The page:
Gastroenterology clinical image challenge: A 33-year-old African-American woman without significant past medical history presented with three months’ of progressively worsening right upper quadrant abdominal pain. The pain was sharp, 10/10 severity, worsened during eating and lasted less than to about three hours before resolving on its own. She also reported a 35- to 40-pound weight loss over the same period, which she attributed to low appetite in the setting of pain. The patient noted having nausea, but denied having vomiting, fevers, chills, sweats, constipation, diarrhea, hematochezia, melena or steatorrhea. She did not complain of chest discomfort, dyspnea, cough, sick contacts, recent travel or dysphagia. Her family history was notable for a grandfather with pancreatic cancer. She had never had any abdominal surgeries or endoscopic evaluation.
The physical examination was notable for moderate tenderness to palpation in the epigastrium and right upper quadrant. Her liver was palpable 4 cm below the costal margin. Laboratory findings were significant for hemoglobin 12.5 g/dL with a mean corpuscular volume of 79, aspartate aminotransferase of 60, alanine aminotransferase of 69, alkaline phosphatase of 629 and gamma glutamyl transferase of 773. Her viral hepatitis workup confirmed immunity to hepatitis A and B viruses; the hepatitis C virus antibody was nonreactive. Chromogranin A, carcinoembryonic antigen, CA-19-9, CA-125 and alpha fetoprotein levels were within normal limits. The autoimmune hepatitis workup showed mildly elevated anti–smooth muscle antibody to 1:40. The QuantiFERON Gold, human immunodeficiency virus and rheumatologic workup were all negative. Her angiotensin converting enzyme (ACE) was elevated at 261 IU/L.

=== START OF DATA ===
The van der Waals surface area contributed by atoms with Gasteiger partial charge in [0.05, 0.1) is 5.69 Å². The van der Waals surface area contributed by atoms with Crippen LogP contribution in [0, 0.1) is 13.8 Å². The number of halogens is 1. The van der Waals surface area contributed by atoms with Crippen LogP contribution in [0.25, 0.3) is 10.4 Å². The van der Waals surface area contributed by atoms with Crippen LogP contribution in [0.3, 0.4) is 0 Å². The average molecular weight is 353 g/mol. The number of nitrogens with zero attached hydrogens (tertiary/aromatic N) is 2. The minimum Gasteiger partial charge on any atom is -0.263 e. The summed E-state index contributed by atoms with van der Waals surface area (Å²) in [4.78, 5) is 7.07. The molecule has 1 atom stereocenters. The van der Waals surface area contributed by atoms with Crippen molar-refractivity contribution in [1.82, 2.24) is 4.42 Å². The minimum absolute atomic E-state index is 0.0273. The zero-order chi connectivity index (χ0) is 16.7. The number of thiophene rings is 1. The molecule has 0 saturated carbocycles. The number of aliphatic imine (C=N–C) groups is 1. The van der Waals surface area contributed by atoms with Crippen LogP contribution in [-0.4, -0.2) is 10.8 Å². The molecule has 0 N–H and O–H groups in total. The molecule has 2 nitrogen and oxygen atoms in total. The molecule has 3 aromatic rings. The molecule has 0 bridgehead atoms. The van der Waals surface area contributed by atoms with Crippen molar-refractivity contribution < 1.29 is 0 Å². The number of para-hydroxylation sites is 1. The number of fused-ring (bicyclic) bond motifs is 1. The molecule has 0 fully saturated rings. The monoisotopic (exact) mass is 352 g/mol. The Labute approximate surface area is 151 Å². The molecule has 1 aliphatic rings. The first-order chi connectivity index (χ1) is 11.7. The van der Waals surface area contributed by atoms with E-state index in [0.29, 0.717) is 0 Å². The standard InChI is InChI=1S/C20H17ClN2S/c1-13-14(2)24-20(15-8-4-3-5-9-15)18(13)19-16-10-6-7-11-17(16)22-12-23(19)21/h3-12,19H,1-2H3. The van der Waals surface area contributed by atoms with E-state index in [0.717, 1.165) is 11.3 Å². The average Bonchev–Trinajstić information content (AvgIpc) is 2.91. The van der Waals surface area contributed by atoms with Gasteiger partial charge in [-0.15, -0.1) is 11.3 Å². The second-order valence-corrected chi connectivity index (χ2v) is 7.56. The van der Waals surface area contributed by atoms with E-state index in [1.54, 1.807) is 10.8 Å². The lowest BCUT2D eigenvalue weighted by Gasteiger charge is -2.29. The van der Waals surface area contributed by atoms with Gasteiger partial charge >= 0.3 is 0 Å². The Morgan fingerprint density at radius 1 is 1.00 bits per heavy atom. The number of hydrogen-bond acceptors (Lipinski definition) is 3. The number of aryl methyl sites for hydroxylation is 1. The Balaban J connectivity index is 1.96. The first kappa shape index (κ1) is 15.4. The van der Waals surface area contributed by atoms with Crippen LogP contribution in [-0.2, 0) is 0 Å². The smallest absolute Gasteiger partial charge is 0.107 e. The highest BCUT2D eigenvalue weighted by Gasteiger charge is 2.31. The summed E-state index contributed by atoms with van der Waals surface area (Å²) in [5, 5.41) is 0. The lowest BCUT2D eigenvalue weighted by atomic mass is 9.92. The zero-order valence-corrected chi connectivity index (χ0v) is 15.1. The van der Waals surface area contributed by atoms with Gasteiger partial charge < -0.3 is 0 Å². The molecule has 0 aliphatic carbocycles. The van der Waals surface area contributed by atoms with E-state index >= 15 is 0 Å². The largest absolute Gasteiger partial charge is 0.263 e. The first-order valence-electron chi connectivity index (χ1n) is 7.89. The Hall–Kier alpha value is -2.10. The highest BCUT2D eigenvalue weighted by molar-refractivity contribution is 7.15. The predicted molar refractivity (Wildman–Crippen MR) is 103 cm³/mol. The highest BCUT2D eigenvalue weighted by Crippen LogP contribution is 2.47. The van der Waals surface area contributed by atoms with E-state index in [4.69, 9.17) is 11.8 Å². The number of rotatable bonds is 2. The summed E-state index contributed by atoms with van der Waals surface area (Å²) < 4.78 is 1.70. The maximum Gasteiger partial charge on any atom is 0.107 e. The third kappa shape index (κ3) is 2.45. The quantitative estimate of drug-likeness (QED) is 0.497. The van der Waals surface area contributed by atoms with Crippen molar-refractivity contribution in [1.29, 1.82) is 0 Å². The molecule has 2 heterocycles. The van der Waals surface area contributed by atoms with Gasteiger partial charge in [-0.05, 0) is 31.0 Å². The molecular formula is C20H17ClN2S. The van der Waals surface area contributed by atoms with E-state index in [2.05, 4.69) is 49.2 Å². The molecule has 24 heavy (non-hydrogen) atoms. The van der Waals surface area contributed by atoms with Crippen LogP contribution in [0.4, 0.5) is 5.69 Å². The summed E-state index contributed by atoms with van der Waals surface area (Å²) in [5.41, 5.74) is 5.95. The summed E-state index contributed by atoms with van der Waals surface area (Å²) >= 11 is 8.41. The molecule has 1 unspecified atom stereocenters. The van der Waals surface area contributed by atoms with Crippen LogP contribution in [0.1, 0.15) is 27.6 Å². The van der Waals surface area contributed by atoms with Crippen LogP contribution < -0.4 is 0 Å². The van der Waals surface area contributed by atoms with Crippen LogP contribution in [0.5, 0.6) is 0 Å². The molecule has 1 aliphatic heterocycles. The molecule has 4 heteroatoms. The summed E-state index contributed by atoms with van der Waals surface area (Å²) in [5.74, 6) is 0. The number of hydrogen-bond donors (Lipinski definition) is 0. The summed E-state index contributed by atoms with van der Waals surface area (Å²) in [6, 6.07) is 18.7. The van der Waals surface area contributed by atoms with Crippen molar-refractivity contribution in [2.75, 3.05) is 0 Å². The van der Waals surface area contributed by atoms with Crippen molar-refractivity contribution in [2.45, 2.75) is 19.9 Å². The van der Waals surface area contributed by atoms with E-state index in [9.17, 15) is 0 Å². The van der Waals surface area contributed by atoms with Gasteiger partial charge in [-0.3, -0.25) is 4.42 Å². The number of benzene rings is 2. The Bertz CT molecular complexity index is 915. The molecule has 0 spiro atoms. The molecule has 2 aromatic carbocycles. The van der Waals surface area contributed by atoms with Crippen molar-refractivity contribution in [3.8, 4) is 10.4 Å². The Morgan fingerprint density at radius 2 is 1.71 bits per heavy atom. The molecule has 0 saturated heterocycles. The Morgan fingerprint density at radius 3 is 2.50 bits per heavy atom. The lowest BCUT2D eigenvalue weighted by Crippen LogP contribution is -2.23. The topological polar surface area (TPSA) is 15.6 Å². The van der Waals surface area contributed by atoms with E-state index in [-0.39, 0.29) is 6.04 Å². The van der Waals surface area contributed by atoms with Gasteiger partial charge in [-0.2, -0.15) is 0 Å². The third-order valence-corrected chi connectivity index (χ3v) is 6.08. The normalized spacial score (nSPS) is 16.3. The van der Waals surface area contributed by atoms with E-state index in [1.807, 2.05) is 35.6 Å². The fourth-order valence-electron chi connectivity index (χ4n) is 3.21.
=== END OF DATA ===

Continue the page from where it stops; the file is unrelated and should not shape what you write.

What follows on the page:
A computed tomography scan with intravenous contrast showed diffuse cyst-like lesions throughout the liver and spleen with periportal lymphadenopathy, all concerning for malignancy (figure). The chest radiograph showed no focal consolidation or hilar lymphadenopathy. Our abdominal ultrasound examination showed hepatomegaly to 16.1 cm, splenomegaly to 13.1 cm and periportal and peripancreatic lymphadenopathy. Upper endoscopy and colonoscopy were grossly unremarkable, though we took random gastric biopsies. Her pain gradually self-resolved and she was able to tolerate full meals after endoscopy. A computed tomography-guided liver biopsy showed confluent, noncaseating epithelioid granulomas in the portal areas and liver parenchyma. There were occasional giant cells with reactive fibrosis and mild interface hepatitis. Biliary destruction with lymphocytic cholangitis was visualized
What is the diagnosis?
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